According to recent research, neither an NSAID by itself, or combined with a muscle relaxant or with an opioid, helped improve low back pain (LBP) in patients presenting to an emergency department.
The study, which appears in a recent issue of JAMA, compared the nonsteroidal anti-inflammatory drug (NSAID) naproxen combined with oxycodone/acetaminophen, the muscle relaxant cyclobenzaprine, or a placebo, per a release from The JAMA Network Journals.
In the study, Benjamin W. Friedman, MD. MS, of the Montefiore Medical Center, Albert Einstein College of Medicine, Bronx, NY, and colleagues randomly assigned 323 patients who presented to an emergency department with nontraumatic, nonradicular LBP of 2 weeks’ duration or less to receive a 10-day course of naproxen + placebo (n = 107); naproxen + cyclobenzaprine (5 mg) (n = 108); or naproxen + oxycodone, 5 mg/acetaminophen, 325 mg (n = 108).
Participants were instructed to take one or two of these tablets every 8 hours, as needed for LBP; naproxen, 500 mg, was to be taken twice a day. Patients also received a standardized 10-minute LBP educational session prior to discharge, the release explains.
The researchers found that neither the muscle relaxant or opioid combination provided any better pain relief or improvement in functional outcomes than the placebo combination. Measures of pain, functional impairment, and use of healthcare resources were not different among the study groups at 7 days or 3 months after the emergency department visit, per the release.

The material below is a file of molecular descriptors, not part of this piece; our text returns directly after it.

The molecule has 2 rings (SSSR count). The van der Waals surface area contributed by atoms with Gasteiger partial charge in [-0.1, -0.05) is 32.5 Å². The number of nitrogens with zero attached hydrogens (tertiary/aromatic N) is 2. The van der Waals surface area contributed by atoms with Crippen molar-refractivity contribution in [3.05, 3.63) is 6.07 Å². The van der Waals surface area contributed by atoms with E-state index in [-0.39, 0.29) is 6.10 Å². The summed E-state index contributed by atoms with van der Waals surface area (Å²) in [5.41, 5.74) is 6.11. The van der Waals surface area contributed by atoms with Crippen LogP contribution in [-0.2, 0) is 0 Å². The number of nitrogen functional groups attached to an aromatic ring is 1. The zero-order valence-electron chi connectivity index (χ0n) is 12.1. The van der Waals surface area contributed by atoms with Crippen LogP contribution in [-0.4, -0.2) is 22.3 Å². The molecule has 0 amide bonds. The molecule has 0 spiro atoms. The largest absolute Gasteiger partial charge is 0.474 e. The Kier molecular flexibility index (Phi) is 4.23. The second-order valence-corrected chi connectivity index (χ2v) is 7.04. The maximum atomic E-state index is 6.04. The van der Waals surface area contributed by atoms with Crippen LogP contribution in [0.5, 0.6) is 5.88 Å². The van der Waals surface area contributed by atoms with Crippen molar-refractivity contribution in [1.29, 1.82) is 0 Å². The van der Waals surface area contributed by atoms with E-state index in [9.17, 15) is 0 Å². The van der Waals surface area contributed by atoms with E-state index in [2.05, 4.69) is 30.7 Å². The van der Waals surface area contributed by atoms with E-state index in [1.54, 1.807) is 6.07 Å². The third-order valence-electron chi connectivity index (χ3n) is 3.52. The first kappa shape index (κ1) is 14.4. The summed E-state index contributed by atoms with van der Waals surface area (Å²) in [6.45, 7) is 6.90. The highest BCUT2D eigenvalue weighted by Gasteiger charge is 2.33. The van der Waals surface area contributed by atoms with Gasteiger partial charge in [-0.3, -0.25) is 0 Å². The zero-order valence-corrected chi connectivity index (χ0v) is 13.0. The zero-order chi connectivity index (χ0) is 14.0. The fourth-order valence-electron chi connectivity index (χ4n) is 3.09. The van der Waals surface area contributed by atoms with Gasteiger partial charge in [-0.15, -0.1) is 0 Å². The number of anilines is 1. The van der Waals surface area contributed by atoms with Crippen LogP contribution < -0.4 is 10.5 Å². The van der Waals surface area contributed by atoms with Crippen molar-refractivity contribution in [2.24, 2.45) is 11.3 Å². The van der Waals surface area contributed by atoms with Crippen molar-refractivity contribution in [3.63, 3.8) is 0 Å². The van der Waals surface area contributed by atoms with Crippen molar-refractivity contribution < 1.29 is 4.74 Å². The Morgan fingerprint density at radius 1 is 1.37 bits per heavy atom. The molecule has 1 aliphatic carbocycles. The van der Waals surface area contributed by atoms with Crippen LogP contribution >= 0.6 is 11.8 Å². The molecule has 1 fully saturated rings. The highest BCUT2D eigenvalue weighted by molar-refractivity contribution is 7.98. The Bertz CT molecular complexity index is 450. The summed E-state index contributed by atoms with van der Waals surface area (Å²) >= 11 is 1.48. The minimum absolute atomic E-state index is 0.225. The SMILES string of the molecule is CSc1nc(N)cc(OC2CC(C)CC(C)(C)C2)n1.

Regardless of allocation, nearly two-thirds of the study participants demonstrated clinically significant improvement in LBP and function 1 week later. However, 40% of the participant group reported moderate or severe pain, half reported functionally impairing LBP, and nearly 60% were still using medication for their LBP 1 week later.
By the 3-month follow-up, nearly one-fourth of the participants reported moderate or severe pain and use of medications for LBP. Three months after the emergency department visit, regardless of study group, opioid use for LBP was uncommon, with fewer than 3% of patients reporting use of an opioid within the previous 72 hours, the release explains.
“These findings do not support the use of these additional medications in this setting,” the study authors write.
[Source(s): The JAMA Network Journals, EurekAlert]